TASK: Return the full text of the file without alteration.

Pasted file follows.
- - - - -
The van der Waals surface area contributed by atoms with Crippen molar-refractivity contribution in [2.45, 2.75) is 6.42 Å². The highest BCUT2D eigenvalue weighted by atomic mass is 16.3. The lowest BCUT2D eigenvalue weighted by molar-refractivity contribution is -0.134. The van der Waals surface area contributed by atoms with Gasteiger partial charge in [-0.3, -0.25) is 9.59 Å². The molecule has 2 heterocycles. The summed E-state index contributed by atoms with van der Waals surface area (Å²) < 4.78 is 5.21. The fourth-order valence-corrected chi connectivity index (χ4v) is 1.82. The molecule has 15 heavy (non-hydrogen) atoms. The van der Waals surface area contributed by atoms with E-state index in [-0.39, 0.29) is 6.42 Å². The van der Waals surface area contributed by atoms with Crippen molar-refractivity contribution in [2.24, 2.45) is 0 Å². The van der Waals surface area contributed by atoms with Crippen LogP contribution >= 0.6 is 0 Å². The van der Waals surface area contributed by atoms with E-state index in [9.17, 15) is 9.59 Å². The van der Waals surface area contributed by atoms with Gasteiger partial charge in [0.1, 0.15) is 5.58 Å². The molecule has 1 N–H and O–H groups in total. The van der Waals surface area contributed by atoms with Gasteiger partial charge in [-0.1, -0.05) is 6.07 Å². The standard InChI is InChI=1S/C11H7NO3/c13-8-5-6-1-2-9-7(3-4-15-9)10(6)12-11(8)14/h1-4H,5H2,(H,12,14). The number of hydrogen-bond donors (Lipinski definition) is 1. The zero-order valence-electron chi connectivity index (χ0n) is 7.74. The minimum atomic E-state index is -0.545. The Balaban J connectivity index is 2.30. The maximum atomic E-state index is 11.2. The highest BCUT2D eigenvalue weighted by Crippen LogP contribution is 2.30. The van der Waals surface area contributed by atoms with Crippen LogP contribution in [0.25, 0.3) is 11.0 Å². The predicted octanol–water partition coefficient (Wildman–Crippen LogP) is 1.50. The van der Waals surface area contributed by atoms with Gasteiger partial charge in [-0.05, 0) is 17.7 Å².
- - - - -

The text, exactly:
The van der Waals surface area contributed by atoms with Crippen molar-refractivity contribution in [2.45, 2.75) is 6.42 Å². The highest BCUT2D eigenvalue weighted by atomic mass is 16.3. The lowest BCUT2D eigenvalue weighted by molar-refractivity contribution is -0.134. The van der Waals surface area contributed by atoms with Gasteiger partial charge in [-0.3, -0.25) is 9.59 Å². The molecule has 2 heterocycles. The summed E-state index contributed by atoms with van der Waals surface area (Å²) < 4.78 is 5.21. The fourth-order valence-corrected chi connectivity index (χ4v) is 1.82. The molecule has 15 heavy (non-hydrogen) atoms. The van der Waals surface area contributed by atoms with E-state index in [-0.39, 0.29) is 6.42 Å². The van der Waals surface area contributed by atoms with Crippen molar-refractivity contribution in [2.24, 2.45) is 0 Å². The van der Waals surface area contributed by atoms with Crippen LogP contribution >= 0.6 is 0 Å². The van der Waals surface area contributed by atoms with E-state index in [9.17, 15) is 9.59 Å². The van der Waals surface area contributed by atoms with Gasteiger partial charge in [0.1, 0.15) is 5.58 Å². The molecule has 1 N–H and O–H groups in total. The van der Waals surface area contributed by atoms with Gasteiger partial charge in [-0.1, -0.05) is 6.07 Å². The standard InChI is InChI=1S/C11H7NO3/c13-8-5-6-1-2-9-7(3-4-15-9)10(6)12-11(8)14/h1-4H,5H2,(H,12,14). The number of hydrogen-bond donors (Lipinski definition) is 1. The zero-order valence-electron chi connectivity index (χ0n) is 7.74. The minimum atomic E-state index is -0.545. The Balaban J connectivity index is 2.30. The maximum atomic E-state index is 11.2. The highest BCUT2D eigenvalue weighted by Crippen LogP contribution is 2.30. The van der Waals surface area contributed by atoms with Crippen LogP contribution in [0.25, 0.3) is 11.0 Å². The predicted octanol–water partition coefficient (Wildman–Crippen LogP) is 1.50. The van der Waals surface area contributed by atoms with Gasteiger partial charge in [-0.05, 0) is 17.7 Å².